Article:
ECE 2018 Woman of Promise, Martha Sloan Scholarship recipient: Christine Cauley
ECE 2018 Woman of Promise, Martha Sloan Scholarship recipient: Christine Cauley

The third and final student award in the ECE Department is the Carl S. Schjonberg Award for Outstanding Undergraduate in the ECE Department. This award was established to honor a long-time faculty member in the ECE Department and is given to our top student, usually a graduating senior. The Schjonberg Award recipient for this year is Lanna Pirkola. Lanna is a 3rd-year senior with a departmental GPA of 4.0. She plans to graduate in December 2018, in only three and a half years. She has served on the departmental Undergraduate Advisory Board, and is a member of Eta Kappa Nu. She is a recipient of the Michigan Tech Presidential Scholarship of Distinction, and the Air Force Recruiting Service Mathematics and Science Award. She is an absolutely top-rate student who works very very hard and will make us proud when she enters the workforce. Congratulations Lanna!

Carl S. Schjonberg Award: Lanna Pirkola
Carl S. Schjonberg Award: Lanna Pirkola

The ECE External Advisory Committee awards the Larry Kennedy Industry Innovation Award to the top ECE student project, based on the project reports and presentations from earlier in the day. This year the top prize went to the project titled “Medical Device Tool One-Way Communication Emulator” sponsored by Stryker Medical. This is the second year in a row that a Stryker project has taken the top prize, so they certainly must be doing something right to inspire the students and give them something meaty to work on. Congratulations to advisor Trever Hassell and all the students on a job well done.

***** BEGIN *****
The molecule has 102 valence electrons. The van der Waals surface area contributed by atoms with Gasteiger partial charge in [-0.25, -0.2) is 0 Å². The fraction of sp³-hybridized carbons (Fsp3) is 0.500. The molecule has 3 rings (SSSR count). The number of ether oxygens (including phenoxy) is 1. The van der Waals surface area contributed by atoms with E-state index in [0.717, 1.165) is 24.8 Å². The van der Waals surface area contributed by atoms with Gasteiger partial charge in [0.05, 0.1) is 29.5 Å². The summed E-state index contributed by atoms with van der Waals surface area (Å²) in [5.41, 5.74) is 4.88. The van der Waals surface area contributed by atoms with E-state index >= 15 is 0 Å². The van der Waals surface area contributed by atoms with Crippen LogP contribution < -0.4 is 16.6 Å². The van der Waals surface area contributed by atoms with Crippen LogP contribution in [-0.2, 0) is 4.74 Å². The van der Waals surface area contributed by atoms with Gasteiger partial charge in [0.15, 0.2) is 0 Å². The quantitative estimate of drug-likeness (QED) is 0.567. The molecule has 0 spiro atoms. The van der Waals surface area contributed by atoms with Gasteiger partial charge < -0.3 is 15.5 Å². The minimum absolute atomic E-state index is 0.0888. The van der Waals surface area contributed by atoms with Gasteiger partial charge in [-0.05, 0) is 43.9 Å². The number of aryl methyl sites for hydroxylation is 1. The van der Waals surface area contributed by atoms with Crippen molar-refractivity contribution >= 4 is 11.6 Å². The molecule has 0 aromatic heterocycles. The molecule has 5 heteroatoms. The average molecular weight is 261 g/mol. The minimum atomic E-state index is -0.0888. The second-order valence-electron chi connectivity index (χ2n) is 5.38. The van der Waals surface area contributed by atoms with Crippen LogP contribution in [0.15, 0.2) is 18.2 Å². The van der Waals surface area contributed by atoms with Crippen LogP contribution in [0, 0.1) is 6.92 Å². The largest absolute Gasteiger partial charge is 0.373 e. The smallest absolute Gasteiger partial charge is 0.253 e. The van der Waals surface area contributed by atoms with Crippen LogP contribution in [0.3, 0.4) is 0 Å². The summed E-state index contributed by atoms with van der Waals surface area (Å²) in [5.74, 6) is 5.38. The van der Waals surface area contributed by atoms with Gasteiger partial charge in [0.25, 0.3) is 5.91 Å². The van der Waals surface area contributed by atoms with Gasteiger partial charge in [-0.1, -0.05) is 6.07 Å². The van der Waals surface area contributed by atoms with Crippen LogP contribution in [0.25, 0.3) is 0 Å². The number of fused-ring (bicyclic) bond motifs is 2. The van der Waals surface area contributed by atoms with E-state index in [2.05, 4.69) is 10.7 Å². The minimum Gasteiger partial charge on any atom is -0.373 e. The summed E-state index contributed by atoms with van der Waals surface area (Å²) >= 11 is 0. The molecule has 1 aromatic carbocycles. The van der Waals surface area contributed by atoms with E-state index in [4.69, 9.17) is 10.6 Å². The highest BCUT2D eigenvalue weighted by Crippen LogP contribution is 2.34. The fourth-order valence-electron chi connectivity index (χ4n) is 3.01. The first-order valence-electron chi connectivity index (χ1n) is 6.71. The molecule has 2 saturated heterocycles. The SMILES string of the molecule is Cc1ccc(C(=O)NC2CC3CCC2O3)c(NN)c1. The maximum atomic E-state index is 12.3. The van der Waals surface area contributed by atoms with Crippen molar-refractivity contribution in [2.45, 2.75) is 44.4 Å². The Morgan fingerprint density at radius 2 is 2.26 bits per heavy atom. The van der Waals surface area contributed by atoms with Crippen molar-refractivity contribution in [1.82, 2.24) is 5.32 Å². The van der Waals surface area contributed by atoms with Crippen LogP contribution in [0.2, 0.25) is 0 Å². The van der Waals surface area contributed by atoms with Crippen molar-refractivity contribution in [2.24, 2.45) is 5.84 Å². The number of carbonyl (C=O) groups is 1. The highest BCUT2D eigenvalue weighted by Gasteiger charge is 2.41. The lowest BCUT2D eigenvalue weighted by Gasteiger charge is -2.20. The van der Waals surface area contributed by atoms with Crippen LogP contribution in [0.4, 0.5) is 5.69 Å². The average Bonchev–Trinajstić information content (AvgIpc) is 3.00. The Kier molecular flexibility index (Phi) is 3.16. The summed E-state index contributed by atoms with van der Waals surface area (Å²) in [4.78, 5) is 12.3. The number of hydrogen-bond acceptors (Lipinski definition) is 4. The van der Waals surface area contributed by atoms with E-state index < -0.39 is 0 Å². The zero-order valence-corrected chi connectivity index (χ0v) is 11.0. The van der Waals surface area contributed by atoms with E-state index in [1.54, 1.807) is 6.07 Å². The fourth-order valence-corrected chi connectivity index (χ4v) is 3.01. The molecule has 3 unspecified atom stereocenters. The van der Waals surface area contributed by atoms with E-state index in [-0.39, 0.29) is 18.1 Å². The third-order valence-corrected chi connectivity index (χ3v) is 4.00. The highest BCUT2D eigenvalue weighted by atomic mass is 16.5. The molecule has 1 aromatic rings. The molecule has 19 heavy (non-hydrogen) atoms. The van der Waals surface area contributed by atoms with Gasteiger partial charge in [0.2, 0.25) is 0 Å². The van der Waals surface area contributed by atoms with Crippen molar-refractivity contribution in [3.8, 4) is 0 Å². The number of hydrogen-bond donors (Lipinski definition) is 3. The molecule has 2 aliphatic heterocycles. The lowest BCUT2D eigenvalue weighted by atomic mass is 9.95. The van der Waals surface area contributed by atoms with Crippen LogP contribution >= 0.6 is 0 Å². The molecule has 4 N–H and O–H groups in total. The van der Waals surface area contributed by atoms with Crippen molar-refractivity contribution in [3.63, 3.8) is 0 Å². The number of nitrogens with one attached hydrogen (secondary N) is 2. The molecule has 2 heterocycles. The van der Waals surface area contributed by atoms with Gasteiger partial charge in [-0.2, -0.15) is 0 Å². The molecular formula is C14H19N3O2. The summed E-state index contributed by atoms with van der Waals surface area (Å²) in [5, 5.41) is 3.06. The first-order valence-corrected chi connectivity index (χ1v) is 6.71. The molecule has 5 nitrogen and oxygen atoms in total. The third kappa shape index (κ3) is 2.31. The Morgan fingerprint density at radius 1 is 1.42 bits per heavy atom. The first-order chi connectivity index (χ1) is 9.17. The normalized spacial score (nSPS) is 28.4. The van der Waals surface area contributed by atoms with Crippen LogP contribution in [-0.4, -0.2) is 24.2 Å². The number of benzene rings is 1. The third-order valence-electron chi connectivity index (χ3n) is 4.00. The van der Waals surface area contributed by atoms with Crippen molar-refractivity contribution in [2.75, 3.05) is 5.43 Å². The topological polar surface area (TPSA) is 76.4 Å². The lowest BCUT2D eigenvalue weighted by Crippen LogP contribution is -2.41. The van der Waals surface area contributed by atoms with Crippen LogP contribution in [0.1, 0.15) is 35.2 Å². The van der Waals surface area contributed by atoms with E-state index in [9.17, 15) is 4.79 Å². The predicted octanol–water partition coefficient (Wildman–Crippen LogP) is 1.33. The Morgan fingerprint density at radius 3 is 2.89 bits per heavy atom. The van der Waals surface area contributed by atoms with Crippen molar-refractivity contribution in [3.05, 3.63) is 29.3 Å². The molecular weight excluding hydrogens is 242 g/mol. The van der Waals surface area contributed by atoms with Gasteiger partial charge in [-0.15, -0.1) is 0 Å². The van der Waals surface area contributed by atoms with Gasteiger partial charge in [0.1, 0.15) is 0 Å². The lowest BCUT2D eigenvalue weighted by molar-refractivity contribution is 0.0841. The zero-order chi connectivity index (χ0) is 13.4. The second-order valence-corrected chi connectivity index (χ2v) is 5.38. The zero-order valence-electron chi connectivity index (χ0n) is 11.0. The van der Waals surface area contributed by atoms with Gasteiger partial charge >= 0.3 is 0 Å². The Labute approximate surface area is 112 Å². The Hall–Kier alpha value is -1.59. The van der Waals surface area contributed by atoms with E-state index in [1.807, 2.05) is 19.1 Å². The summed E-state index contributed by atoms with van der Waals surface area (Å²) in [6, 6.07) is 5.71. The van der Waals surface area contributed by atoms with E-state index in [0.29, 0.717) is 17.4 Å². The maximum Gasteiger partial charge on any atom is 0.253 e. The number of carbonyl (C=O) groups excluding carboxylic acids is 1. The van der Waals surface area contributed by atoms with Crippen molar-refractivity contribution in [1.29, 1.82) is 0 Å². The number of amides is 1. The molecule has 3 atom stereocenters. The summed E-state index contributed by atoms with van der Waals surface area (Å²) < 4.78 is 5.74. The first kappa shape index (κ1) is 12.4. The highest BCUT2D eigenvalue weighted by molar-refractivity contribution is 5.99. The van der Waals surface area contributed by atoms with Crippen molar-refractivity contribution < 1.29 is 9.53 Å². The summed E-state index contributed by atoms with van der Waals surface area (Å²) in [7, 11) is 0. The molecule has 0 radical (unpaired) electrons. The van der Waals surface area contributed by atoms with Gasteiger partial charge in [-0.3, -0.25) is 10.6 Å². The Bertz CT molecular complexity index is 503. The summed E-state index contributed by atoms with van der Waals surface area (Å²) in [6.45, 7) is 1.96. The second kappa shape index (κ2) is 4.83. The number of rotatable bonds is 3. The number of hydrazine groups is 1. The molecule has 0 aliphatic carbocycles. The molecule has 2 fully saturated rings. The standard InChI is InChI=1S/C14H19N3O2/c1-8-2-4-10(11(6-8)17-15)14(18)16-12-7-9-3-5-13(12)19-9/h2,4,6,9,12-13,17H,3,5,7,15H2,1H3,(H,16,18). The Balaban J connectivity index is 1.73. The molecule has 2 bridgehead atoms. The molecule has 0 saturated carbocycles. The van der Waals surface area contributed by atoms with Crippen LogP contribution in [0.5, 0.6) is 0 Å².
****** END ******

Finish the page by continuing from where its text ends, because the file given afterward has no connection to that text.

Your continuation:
L-R: advisor Trever Hassell, Kyle Ludwig, Benjamin Schaedig, Morgan English, Justin Evankovich, Charles Lubitz
L-R: advisor Trever Hassell, Kyle Ludwig, Benjamin Schaedig, Morgan English, Justin Evankovich, Charles Lubitz

Although not part of the Senior Banquet festivities on that Thursday evening, this is a good place to mention how the ECE Department fared in the Michigan Tech Design Expo, which is a university-wide event held on Thursday afternoon in the MUB, where students set up posters describing their projects and explain their work to judges and other attendees. For the first time in as long as I can remember, an ECE Department project won the best Senior Design project! The project was “Performance and Protection Characterization of Plug and Play Solar Systems”, sponsored by Consumers Energy. The faculty advisor was Prof. Sumit Paudyal, and the student team was Lauren Clark, Erik Romanski, Gabe Simmering, and Jason Wesley. I couldn’t be more pleased with this result. The ECE project titled “Human Machine Interface (HMI) Anunciator Replacement” took Honorable Mention in the Senior Design Projects, and our Wireless Communication Enterprise, advised by Kit Cischke, took Third Place in the Enterprise category.